This version is a musical and in all Muppet films (excepting Muppets From Space) the music is used to drive the plot forward and usually a source of much of the comedy in the movies.  I’m happy to report that this film has some very memorable songs that will be on your tongue long after you watch the movie.  A song like “Scrooge” by the whole cast helps set the mood and establishes Michael Caine’s Scrooge as a dark and angry character – we don’t see his face through the whole opening song, just him marching through the streets of London angrily.  The best of the bunch – “One More Sleep ’til Christmas” by Kermit, “Marley and Marley” by Statler and Waldorf, and “It Feels Like Christmas” by the oversized Ghost of Christmas Present.

It’s hard to discuss the film and not talk about the most glaring error.  The theatrical version of the film had the song with Scrooge and his true love, Belle, cut before it was released.  “When Love Is Gone” covers the most important part of Scrooge’s transition in the story.  When the lonely Ebenezer remembers the time he chose money and business over his love for Belle is when his heart starts to grow again.  This song between the two is a wonderful, touching song and without it, there is a really harsh edit.  It appeared again on the original VHS release and the LaserDisc version.  The song was cut from the widescreen DVD release at the 10th Anniversary and it doesn’t appear here on the Blu-ray.  The song doesn’t even appear as a special feature which is really disappointing.  Without the song, the final tune of “When Love Is Found” does not carry nearly the same weight as it does when we know how painful it was for Scrooge to lose his original love, Belle.

The Blu-ray release is as brilliant-looking release of Muppets from this time period as I’ve seen.  The colors are vibrant, especially on Gonzo, and the sound of the 5.1 DTS mix is just as much an improvement.  The special features are clever – as I would expect from the minds at Henson Studios.  There is a new audio commentary with Kermit, Rozzo, and Gonzo that is more like a comedic addition than informative but just what a fan would want.  There’s a Behind The Scenes feature that cleverly seems to recycle an older feature with new connecting interviews with director Brian Henson.  A blooper reel, a profile of Gonzo, and Christmas Around The World round out the features.  Don’t forget to pause the film at any point and watch the five new songs that happen when it is paused – these are probably the best additions and best use of chickens in the film.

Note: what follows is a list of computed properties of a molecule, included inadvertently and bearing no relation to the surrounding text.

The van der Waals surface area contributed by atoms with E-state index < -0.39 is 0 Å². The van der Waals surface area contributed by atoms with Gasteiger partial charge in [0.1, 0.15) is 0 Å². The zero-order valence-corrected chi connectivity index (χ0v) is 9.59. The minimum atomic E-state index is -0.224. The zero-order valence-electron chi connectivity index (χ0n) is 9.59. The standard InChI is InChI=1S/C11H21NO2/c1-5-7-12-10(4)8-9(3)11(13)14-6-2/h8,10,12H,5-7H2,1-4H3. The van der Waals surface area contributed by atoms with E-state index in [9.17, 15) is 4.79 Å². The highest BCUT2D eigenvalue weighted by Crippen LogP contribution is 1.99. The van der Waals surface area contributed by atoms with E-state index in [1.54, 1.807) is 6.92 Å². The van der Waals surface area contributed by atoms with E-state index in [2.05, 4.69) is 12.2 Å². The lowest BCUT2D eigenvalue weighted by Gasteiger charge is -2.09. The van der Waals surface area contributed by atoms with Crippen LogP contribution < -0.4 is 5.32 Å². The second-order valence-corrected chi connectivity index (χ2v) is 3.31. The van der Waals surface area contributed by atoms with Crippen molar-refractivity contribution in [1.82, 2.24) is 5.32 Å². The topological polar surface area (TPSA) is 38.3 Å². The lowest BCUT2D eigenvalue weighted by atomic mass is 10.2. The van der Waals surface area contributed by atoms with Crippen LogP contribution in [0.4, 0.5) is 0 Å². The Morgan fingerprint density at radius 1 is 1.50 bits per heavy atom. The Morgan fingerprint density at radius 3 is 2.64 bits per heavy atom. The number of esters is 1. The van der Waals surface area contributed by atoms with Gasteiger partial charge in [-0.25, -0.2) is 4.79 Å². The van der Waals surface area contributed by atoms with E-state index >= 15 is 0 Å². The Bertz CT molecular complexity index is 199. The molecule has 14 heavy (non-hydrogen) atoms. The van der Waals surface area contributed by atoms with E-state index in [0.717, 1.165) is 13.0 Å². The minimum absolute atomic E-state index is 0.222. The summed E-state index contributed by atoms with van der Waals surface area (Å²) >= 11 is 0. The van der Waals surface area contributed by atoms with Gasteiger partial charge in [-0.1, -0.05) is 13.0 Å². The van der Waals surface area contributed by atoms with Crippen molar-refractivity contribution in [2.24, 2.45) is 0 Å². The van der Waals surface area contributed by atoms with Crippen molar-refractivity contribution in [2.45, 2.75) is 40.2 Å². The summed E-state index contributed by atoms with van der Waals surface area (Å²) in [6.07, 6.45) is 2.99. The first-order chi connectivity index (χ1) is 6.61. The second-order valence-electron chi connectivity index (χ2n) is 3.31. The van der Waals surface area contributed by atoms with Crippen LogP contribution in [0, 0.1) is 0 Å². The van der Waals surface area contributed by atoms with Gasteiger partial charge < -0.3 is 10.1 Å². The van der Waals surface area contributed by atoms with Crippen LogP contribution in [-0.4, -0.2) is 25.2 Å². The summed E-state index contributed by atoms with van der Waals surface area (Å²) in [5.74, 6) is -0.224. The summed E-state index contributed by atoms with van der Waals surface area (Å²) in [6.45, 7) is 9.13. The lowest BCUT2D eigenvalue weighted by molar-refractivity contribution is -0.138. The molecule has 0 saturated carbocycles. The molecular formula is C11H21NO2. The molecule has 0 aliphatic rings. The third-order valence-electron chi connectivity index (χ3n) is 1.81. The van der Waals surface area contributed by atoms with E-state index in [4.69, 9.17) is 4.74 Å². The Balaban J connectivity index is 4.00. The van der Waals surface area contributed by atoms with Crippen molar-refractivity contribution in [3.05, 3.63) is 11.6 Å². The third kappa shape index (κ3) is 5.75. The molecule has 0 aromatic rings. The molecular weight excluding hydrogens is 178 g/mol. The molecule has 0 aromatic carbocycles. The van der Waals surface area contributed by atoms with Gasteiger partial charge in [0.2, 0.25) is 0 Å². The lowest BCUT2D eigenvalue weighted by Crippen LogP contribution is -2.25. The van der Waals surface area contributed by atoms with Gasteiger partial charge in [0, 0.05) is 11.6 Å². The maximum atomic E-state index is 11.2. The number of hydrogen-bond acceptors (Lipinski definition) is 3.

The 20th Anniversary release of The Muppet Christmas Carol is likely to be the best holiday release of this season.  The adaptation holds up well against other similar releases over the past few years.  The songs are catchy and fun.  There is the glaring exception of not bringing the complete film to the public with the exclusion of “When Love is Gone”.  But that’s easy to overlook when the rest of the product is so superior.  Looking at the film objectively, it stands out for the Muppets.  They came off a long break and expectations were high.  The previous films had original plots and the next couple films would be adaptations of famous novels.  The casting here is inspired and the Paul Williams’ songs recall the best parts of their first few films.  I’m happy to see this one take its place in the Muppet Blu-ray library.  Bless us all, everyone.

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Shawn Bourdo